Growing demands for local residential developments and the continuing needs of agriculture aren’t the only drivers of demand for the scarce liquid in Northern Colorado.
While opponents of the proposed Northern Integrated Supply Project worry about how much water it would draw from the Cache la Poudre River, another entity wants to drain water from that channel as well:
The city of Thornton.
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Sometime in the next decade, the Denver suburb plans to build a 56-mile-long pipeline to funnel water from the Poudre south to Thornton — at a currently projected cost of $400 million to $500 million.
A wake-up call for Northern Colorado came in 1986, when Thornton paid $55 million for 21,000 acres of farmland in Larimer and Weld counties, mostly near Ault and Pierce, said Eric Wilkinson, general manager of the Northern Colorado Water Conservancy District, the driving force behind NISP. “About 18,000 of it was irrigated. It took them until ’94 to get the change of rights through the water-courts system.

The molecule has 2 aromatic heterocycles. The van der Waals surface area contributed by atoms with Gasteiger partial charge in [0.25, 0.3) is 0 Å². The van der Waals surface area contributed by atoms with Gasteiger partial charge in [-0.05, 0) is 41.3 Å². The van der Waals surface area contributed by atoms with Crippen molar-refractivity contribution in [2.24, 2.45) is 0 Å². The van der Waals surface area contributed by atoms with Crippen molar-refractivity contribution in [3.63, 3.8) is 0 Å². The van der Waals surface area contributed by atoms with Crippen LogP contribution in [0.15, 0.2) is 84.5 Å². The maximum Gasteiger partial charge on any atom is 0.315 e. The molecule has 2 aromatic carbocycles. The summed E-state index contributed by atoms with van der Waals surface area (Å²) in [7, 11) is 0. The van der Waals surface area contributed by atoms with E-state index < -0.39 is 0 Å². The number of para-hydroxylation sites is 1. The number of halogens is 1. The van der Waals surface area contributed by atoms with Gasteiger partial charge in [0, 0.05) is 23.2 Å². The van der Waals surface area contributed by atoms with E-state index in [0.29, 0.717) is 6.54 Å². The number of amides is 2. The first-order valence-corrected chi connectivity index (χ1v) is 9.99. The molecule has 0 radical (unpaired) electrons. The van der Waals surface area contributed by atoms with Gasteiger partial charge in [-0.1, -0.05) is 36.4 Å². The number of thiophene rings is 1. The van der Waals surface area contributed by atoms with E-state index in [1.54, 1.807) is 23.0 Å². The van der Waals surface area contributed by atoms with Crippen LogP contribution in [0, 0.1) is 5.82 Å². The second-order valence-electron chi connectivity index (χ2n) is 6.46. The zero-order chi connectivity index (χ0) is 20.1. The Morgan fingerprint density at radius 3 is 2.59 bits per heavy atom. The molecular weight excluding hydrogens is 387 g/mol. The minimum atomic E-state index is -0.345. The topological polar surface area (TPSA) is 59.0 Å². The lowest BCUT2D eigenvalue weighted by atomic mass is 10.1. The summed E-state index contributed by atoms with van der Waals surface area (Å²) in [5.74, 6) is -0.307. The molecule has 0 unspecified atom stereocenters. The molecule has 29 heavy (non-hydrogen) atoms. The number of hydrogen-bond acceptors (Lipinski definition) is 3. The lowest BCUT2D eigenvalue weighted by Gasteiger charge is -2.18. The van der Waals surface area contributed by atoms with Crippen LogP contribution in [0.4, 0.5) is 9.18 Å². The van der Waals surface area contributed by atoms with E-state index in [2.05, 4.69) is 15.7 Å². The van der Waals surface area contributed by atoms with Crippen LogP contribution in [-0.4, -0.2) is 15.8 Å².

Much of that farmland was taken out of production — the phenomenon that has come to be known as “buy and dry.”
“They not only filed for those changes but also filed for additional water rights out of the Poudre. That would be available in addition to when and if water is available.”
The water rights Northern Water acquired for the NISP project “are just senior to Thornton’s, in 1980,” Wilkinson said. “But it’s a conditional water right. It depends on due diligence — the ‘perfection of the water right,’ putting it into beneficial use.
“We’re insistent on keeping that water right,” he said. “Thornton would be next in line to use that water out of the Poudre.
“With NISP, we’re developing that water right — 40,000 acre feet. If NISP doesn’t go forward, that’s a loss of that amount of water.”
Some other entities are vying for water rights in Northern Colorado as well, he said. In 2014, the town of Castle Rock bought 2,500 acre-feet of water to be diverted from the Box Elder Creek basin. “United Water, they have supply contracts with East Cherry Creek Valley and Adams County Water and Sanitation,” he said.
“There’s a lot of activity up here in regard to the purchase of water rights; most have been for water purveyors outside Northern Colorado.”
Dallas Heltzell can be reached at 970-232-3149, 303-630-1962 or firstname.lastname@example.org. Follow him on Twitter at @DallasHeltzell.